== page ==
October 18, 2021
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Top Story
The Navy has issued deadlines for compliance with COVID-19 vaccine requirements: Dec. 28 for Reserve members and Nov. 28 for active-duty members. The COVID Consolidated Disposition Authority has been created to "ensure a fair and consistent process" for any Navy service member whose discharge is recommended due to noncompliance with the mandatory vaccine policy.
Full Story: The Hill (10/14),  The Hill (10/14) 
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In the Pentagon
US Air Force Gen. Jacqueline Van Ovost on Friday took over the US Transportation Command, becoming the second woman to be put in charge of a combatant command. Van Ovost "knows the importance of breaking barriers," said Defense Secretary Lloyd Austin.
Full Story: Stars and Stripes (tiered subscription model)/The Associated Press (10/15) 
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On the Hill
Marine Corps Lt. Col. Joe Plenzler, testifying at the first of three legislative committee hearings related to recruiting practices of violent extremist groups as they apply to US veterans last week, said that it's important to figure out how widespread the issue is and what solutions exist. Plenzler and other panel members recommended a joint task force be set up by the VA and the Defense Department to promote information sharing.
Full Story: The Hill (10/13) 
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Service Section News
The Army is changing the rules under which soldiers test for infantry, soldier and medical badges, reducing some logistical hurdles in an effort to make the training and testing more accessible. The current process is time consuming, making it difficult for active-duty units and extremely hard for the Reserve and National Guard.
Full Story: Military online (10/14)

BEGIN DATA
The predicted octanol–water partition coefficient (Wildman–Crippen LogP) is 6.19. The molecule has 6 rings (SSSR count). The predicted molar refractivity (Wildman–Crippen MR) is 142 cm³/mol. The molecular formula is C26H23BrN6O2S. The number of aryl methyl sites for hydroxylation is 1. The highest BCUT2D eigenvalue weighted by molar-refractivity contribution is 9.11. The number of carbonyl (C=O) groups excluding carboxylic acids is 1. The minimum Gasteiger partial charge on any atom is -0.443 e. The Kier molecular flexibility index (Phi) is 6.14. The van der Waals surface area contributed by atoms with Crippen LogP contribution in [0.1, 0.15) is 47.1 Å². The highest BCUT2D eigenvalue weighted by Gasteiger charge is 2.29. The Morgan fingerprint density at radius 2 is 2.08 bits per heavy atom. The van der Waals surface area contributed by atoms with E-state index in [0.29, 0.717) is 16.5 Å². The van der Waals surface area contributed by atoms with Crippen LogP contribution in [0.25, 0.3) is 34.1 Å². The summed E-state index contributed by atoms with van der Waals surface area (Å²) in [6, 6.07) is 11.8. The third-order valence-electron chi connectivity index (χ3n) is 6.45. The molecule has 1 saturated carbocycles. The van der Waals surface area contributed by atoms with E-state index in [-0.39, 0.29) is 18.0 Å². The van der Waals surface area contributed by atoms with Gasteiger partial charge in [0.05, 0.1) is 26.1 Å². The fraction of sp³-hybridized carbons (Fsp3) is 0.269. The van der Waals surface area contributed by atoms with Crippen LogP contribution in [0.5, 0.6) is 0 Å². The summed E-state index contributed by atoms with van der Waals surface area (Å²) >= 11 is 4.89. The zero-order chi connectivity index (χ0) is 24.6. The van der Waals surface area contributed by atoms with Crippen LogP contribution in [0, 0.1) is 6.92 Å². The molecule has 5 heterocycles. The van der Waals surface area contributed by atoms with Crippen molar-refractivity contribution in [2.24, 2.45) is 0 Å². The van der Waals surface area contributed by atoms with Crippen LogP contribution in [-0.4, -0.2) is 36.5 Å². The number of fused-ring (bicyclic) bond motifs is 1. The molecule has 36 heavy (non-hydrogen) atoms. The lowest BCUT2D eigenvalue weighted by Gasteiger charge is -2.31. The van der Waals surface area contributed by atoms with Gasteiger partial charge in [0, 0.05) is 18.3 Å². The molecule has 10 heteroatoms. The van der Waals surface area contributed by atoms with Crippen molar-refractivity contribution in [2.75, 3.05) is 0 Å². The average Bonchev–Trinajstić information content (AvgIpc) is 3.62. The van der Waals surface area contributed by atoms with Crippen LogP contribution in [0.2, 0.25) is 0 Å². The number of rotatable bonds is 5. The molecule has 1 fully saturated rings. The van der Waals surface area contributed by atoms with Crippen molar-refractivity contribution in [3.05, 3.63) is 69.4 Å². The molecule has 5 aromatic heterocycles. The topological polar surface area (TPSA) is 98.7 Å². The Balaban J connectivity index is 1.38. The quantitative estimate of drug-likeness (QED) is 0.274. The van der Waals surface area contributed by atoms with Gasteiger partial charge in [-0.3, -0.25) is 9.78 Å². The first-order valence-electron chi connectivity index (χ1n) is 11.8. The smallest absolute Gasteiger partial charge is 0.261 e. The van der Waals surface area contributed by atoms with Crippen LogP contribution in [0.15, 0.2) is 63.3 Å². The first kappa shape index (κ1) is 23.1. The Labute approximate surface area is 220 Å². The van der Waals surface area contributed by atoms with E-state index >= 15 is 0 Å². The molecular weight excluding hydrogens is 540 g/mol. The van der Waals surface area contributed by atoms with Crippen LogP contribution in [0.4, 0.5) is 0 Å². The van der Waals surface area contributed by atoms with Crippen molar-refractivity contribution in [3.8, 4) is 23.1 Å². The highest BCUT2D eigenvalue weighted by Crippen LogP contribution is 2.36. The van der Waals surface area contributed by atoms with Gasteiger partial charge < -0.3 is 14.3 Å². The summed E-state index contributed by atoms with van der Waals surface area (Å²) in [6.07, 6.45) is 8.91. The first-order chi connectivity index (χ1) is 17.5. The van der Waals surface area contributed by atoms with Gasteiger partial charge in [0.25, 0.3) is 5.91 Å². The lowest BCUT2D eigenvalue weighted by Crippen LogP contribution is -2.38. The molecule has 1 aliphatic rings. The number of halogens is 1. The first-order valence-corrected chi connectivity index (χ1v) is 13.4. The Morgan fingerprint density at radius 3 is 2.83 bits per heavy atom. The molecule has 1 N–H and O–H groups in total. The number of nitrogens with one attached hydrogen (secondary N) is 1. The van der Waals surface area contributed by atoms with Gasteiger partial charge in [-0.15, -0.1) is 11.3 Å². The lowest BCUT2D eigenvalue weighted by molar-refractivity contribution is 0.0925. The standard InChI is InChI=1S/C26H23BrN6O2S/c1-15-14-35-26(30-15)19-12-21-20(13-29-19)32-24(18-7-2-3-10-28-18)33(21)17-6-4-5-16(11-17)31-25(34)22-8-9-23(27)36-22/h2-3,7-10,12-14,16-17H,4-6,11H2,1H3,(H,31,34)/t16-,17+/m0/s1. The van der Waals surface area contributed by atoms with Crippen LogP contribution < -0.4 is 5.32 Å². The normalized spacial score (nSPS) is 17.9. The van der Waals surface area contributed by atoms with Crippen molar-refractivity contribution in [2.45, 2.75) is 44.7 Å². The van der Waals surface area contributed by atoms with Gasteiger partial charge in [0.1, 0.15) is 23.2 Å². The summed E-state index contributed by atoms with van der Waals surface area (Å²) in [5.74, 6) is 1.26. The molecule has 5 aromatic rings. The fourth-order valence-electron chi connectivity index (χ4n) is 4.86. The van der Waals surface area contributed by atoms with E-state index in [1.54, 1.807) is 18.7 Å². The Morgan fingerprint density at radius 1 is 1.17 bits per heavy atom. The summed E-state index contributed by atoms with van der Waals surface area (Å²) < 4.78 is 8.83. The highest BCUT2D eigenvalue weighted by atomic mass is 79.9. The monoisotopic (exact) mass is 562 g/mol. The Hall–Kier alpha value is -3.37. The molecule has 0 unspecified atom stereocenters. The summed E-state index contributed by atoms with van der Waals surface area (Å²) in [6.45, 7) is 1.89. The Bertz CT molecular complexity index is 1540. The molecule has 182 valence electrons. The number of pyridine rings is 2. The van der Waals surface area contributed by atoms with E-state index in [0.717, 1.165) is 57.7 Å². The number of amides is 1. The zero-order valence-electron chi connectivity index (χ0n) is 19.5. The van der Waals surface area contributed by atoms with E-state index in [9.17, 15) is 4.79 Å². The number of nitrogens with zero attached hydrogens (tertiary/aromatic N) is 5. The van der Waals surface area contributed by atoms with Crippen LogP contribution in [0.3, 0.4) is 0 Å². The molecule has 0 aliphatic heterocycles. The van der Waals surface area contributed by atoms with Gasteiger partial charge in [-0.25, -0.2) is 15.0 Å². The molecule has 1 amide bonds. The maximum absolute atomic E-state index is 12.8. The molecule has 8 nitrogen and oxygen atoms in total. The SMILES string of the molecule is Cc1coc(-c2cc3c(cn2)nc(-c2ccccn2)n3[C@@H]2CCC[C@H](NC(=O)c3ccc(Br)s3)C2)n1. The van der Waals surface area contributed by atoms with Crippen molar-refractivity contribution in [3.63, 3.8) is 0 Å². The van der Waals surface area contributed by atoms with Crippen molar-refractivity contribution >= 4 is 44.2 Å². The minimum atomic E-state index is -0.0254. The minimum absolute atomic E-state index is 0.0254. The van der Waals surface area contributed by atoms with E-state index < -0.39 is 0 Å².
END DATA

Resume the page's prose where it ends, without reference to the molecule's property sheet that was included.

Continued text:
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Reserve Life
Minnesota Gov. Tim Walz is deploying the state's National Guard to help out at hospitals overwhelmed with COVID-19 and the Puerto Rico National Guard is verifying data on more than 600,000 people they vaccinated in past months. Meanwhile, Oregon has begun pulling out Guard members who were sent to hospitals in August and Florida's National Guard Public Affairs director says that its "COVID missions have officially concluded" after a 20-month deployment.
Full Story: KGW-TV (Portland, Ore.) (10/14),  US Air Force (10/14),  The New York Times (10/16),  Florida Politics (10/15) 
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Military retirees and dependents can continue to use their laminated paper ID cards until they expire, the Pentagon confirmed in response to reports that security personnel are telling them they have to upgrade to new IDs to access facilities. "Bottom line: Expired USIDs are being phased out; non-expired USIDs continue to be accepted as usual," said Army Maj. Charlie Dietz, a Pentagon spokesman.
Full Story: Military online (10/14) 
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That's all it took to solve problems -- just sense.
Gary Paulsen,
writer
1939-2021
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